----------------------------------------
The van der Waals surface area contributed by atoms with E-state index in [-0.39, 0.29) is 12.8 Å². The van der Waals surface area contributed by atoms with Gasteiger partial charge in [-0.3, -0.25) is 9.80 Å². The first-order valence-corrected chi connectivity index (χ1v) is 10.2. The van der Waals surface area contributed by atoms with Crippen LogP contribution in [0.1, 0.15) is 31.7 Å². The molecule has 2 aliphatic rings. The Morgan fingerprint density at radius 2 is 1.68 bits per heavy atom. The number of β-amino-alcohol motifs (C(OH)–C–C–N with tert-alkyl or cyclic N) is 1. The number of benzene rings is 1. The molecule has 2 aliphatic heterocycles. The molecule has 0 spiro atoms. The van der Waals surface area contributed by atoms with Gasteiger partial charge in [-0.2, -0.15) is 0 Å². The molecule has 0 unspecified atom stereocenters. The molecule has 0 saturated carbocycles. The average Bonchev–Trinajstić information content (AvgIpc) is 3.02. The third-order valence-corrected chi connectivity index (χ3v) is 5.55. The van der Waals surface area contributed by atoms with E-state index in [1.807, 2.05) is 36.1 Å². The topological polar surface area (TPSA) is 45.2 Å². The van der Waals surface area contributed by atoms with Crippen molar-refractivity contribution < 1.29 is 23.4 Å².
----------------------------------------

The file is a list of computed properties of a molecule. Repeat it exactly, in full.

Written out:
The van der Waals surface area contributed by atoms with E-state index in [-0.39, 0.29) is 12.8 Å². The van der Waals surface area contributed by atoms with Gasteiger partial charge in [-0.3, -0.25) is 9.80 Å². The first-order valence-corrected chi connectivity index (χ1v) is 10.2. The van der Waals surface area contributed by atoms with Crippen LogP contribution in [0.1, 0.15) is 31.7 Å². The molecule has 2 aliphatic rings. The Morgan fingerprint density at radius 2 is 1.68 bits per heavy atom. The number of β-amino-alcohol motifs (C(OH)–C–C–N with tert-alkyl or cyclic N) is 1. The number of benzene rings is 1. The molecule has 2 aliphatic heterocycles. The molecule has 0 spiro atoms. The van der Waals surface area contributed by atoms with Gasteiger partial charge in [-0.2, -0.15) is 0 Å². The molecule has 0 unspecified atom stereocenters. The molecule has 0 saturated carbocycles. The average Bonchev–Trinajstić information content (AvgIpc) is 3.02. The third-order valence-corrected chi connectivity index (χ3v) is 5.55. The van der Waals surface area contributed by atoms with E-state index in [1.807, 2.05) is 36.1 Å². The topological polar surface area (TPSA) is 45.2 Å². The van der Waals surface area contributed by atoms with Crippen molar-refractivity contribution < 1.29 is 23.4 Å².